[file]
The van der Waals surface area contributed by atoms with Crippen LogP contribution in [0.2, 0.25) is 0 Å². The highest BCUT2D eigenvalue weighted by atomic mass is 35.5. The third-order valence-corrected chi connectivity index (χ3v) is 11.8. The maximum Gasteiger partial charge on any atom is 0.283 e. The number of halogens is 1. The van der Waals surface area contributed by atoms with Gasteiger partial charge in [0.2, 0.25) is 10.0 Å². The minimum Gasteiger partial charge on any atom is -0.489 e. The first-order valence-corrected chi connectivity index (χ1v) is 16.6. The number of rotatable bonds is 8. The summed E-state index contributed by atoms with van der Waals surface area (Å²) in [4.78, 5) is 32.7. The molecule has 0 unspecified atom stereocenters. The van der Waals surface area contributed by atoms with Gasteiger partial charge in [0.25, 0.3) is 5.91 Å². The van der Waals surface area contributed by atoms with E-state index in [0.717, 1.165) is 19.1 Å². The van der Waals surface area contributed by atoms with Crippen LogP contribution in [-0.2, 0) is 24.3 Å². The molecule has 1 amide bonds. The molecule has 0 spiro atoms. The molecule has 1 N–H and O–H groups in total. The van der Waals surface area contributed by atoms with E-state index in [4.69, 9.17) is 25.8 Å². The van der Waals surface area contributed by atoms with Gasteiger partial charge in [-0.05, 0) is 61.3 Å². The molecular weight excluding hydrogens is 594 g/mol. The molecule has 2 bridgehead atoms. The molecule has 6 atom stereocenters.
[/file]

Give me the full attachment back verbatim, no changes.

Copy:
The van der Waals surface area contributed by atoms with Crippen LogP contribution in [0.2, 0.25) is 0 Å². The highest BCUT2D eigenvalue weighted by atomic mass is 35.5. The third-order valence-corrected chi connectivity index (χ3v) is 11.8. The maximum Gasteiger partial charge on any atom is 0.283 e. The number of halogens is 1. The van der Waals surface area contributed by atoms with Gasteiger partial charge in [0.2, 0.25) is 10.0 Å². The minimum Gasteiger partial charge on any atom is -0.489 e. The first-order valence-corrected chi connectivity index (χ1v) is 16.6. The number of rotatable bonds is 8. The summed E-state index contributed by atoms with van der Waals surface area (Å²) in [4.78, 5) is 32.7. The molecule has 0 unspecified atom stereocenters. The van der Waals surface area contributed by atoms with Gasteiger partial charge in [0.25, 0.3) is 5.91 Å². The van der Waals surface area contributed by atoms with E-state index in [0.717, 1.165) is 19.1 Å². The van der Waals surface area contributed by atoms with Crippen LogP contribution in [-0.2, 0) is 24.3 Å². The molecule has 1 amide bonds. The molecule has 0 spiro atoms. The molecule has 1 N–H and O–H groups in total. The van der Waals surface area contributed by atoms with E-state index in [4.69, 9.17) is 25.8 Å². The van der Waals surface area contributed by atoms with Gasteiger partial charge in [-0.05, 0) is 61.3 Å². The molecular weight excluding hydrogens is 594 g/mol. The molecule has 2 bridgehead atoms. The molecule has 6 atom stereocenters.